It is a great feeling when you love a film and get to know that it is one of the favorites of your friends as well. The joy only multiplies when famous personalities share that favorite too. It really does make one feel good about oneself. Even if that’s not the case, we do look forward to movie recommendations from great filmmakers and directors to expand our own library. David Fincher is one of those names that come to our mind when we think of great films and he is a true source of inspiration. David Fincher is an American film director and producer who is known for his psychological thrillers and sneaky usage of visual effects. His films have won him multiple awards including two Grammy Awards, four Primetime Emmy Awards, a Golden Globe Award along with more than 40 Academy Nominations. With a bunch of blockbuster masterpieces in his hand, it is fascinating to wonder what a genius like him must like in the films he watches. David Fincher recently revealed his favorite movies in a piece with Far Out Magazine and those really weren’t something you’d easily expect from people. Let’s get to know about it!

David Fincher’s List of Favorite Movies

David Fincher has laid out not one, not two but a list of 26 of his favorite movies in his talk with the Far Out Magazine. His first favorite film, which topped his list is a Classic of 1969 – George Roy Hill’s Butch Cassidy and the Sundance Kid. Notably, most of the films in his list were from before the 1990s and that’s really something coming from a filmmaker passionate about animations and visual effects. On top of that, all of these are distinctive in their own qualities so one cannot even attempt to find a pattern in his favorites.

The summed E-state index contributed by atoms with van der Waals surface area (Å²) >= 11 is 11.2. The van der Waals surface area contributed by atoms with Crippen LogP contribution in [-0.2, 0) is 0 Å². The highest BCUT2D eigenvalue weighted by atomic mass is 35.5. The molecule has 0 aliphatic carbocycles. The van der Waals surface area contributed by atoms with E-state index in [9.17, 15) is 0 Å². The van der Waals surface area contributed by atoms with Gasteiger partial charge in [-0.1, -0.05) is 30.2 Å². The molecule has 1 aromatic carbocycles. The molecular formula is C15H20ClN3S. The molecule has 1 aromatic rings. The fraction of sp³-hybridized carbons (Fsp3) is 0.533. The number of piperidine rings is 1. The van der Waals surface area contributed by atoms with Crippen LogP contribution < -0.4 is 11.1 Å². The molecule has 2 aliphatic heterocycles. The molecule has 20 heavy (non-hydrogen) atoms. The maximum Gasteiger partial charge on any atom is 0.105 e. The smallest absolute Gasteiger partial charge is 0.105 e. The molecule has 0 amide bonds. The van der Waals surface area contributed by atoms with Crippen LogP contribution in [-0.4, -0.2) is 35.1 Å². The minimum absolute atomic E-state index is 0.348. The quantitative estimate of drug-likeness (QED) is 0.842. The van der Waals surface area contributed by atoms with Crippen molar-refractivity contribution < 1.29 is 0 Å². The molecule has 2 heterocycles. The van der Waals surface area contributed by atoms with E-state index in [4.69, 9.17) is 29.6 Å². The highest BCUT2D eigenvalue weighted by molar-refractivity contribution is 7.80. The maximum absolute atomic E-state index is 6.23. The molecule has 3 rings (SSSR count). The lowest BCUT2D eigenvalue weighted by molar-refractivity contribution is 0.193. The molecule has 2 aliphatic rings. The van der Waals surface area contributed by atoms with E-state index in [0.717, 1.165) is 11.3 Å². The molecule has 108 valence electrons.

Other of his favorites include Chinatown (1974), Dr. Strangelove (1964), The Godfather Part II (1974), Taxi Driver (1976), Being There (1979), All That Jazz (1979), Road Warrior (1981), The Year of Living Dangerously (1982) American Graffiti (1973), Monty Python and the Holy Grail (1975) along with 16 more! The fact that his favorites also include Steven Spielberg’s masterpiece Jaws (1975) and James Cameron’s Terminator (1984) gives us a sense of familiarity with the filmmaker in his enjoyment of entertainment and thrill as much as intricate films. 

David Fincher’s choice of films tells us about the creator’s respect for iconic cinematography as well as his love for cinema. In the same piece with the Far Out Magazine, Fincher added his perception on directing and his experience in understanding the art of it. He mentioned how movie making is not just about getting a performance but “about the psychology of the cinematic moment, and the psychology of the presentation of that, of that window.”

High On Films in collaboration with Avanté

David Fincher’s life and achievements act as great inspiration for young filmmakers who are confused and passionate at the same time. His growth from being indifferent to filmmaking to becoming one of the leading directors is influential enough. Now, with his choice of favorites, one can watch the movies and try to look into the vision he had when Fincher himself watched these.

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